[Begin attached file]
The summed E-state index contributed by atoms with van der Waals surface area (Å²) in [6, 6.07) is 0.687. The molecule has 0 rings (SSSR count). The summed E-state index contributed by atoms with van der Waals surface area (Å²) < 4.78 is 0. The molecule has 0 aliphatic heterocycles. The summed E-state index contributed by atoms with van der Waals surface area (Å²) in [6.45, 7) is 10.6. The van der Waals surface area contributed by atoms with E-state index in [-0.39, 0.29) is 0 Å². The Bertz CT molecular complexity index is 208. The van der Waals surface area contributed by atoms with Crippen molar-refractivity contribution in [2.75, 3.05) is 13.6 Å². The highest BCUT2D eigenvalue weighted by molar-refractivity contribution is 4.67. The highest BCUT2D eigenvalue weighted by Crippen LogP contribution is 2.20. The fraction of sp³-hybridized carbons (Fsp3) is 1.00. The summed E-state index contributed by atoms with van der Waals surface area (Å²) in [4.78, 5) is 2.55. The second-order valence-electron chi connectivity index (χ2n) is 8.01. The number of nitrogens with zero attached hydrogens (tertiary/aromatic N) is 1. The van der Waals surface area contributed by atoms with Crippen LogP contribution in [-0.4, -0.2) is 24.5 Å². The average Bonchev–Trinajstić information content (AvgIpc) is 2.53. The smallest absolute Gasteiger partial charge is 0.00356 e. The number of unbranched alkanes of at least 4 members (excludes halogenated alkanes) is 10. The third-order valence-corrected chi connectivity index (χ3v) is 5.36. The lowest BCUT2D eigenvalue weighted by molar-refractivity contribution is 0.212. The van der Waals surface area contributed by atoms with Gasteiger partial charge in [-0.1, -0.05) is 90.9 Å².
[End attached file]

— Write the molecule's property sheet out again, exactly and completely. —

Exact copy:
The summed E-state index contributed by atoms with van der Waals surface area (Å²) in [6, 6.07) is 0.687. The molecule has 0 rings (SSSR count). The summed E-state index contributed by atoms with van der Waals surface area (Å²) < 4.78 is 0. The molecule has 0 aliphatic heterocycles. The summed E-state index contributed by atoms with van der Waals surface area (Å²) in [6.45, 7) is 10.6. The van der Waals surface area contributed by atoms with E-state index in [-0.39, 0.29) is 0 Å². The Bertz CT molecular complexity index is 208. The van der Waals surface area contributed by atoms with Crippen molar-refractivity contribution in [2.75, 3.05) is 13.6 Å². The highest BCUT2D eigenvalue weighted by molar-refractivity contribution is 4.67. The highest BCUT2D eigenvalue weighted by Crippen LogP contribution is 2.20. The fraction of sp³-hybridized carbons (Fsp3) is 1.00. The summed E-state index contributed by atoms with van der Waals surface area (Å²) in [4.78, 5) is 2.55. The second-order valence-electron chi connectivity index (χ2n) is 8.01. The number of nitrogens with zero attached hydrogens (tertiary/aromatic N) is 1. The van der Waals surface area contributed by atoms with Crippen LogP contribution in [-0.4, -0.2) is 24.5 Å². The average Bonchev–Trinajstić information content (AvgIpc) is 2.53. The smallest absolute Gasteiger partial charge is 0.00356 e. The number of unbranched alkanes of at least 4 members (excludes halogenated alkanes) is 10. The third-order valence-corrected chi connectivity index (χ3v) is 5.36. The lowest BCUT2D eigenvalue weighted by molar-refractivity contribution is 0.212. The van der Waals surface area contributed by atoms with Gasteiger partial charge in [-0.1, -0.05) is 90.9 Å².